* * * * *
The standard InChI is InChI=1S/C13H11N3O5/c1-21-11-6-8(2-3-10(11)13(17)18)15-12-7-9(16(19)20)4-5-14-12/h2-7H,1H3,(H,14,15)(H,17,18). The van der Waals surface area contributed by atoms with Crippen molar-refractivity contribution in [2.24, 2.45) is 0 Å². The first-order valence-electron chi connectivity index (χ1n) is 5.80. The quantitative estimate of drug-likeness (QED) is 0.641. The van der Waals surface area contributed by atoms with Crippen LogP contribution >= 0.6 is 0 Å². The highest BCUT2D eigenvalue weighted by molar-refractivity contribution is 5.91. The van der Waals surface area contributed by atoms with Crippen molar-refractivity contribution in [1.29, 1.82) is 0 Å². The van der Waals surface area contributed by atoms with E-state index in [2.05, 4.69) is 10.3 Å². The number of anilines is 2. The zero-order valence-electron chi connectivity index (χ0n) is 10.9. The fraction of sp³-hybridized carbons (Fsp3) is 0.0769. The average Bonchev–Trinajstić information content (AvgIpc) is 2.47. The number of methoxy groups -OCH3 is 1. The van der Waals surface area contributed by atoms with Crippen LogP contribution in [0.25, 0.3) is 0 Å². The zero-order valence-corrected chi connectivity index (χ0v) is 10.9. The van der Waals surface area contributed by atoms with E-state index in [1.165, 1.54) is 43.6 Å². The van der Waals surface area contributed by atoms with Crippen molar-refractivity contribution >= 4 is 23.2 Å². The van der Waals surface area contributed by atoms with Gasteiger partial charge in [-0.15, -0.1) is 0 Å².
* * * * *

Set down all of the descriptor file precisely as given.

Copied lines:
The standard InChI is InChI=1S/C13H11N3O5/c1-21-11-6-8(2-3-10(11)13(17)18)15-12-7-9(16(19)20)4-5-14-12/h2-7H,1H3,(H,14,15)(H,17,18). The van der Waals surface area contributed by atoms with Crippen molar-refractivity contribution in [2.24, 2.45) is 0 Å². The first-order valence-electron chi connectivity index (χ1n) is 5.80. The quantitative estimate of drug-likeness (QED) is 0.641. The van der Waals surface area contributed by atoms with Crippen LogP contribution >= 0.6 is 0 Å². The highest BCUT2D eigenvalue weighted by molar-refractivity contribution is 5.91. The van der Waals surface area contributed by atoms with Crippen molar-refractivity contribution in [1.29, 1.82) is 0 Å². The van der Waals surface area contributed by atoms with E-state index in [2.05, 4.69) is 10.3 Å². The number of anilines is 2. The zero-order valence-electron chi connectivity index (χ0n) is 10.9. The fraction of sp³-hybridized carbons (Fsp3) is 0.0769. The average Bonchev–Trinajstić information content (AvgIpc) is 2.47. The number of methoxy groups -OCH3 is 1. The van der Waals surface area contributed by atoms with Crippen LogP contribution in [0.25, 0.3) is 0 Å². The zero-order valence-corrected chi connectivity index (χ0v) is 10.9. The van der Waals surface area contributed by atoms with E-state index in [1.165, 1.54) is 43.6 Å². The van der Waals surface area contributed by atoms with Crippen molar-refractivity contribution >= 4 is 23.2 Å². The van der Waals surface area contributed by atoms with Gasteiger partial charge in [-0.15, -0.1) is 0 Å².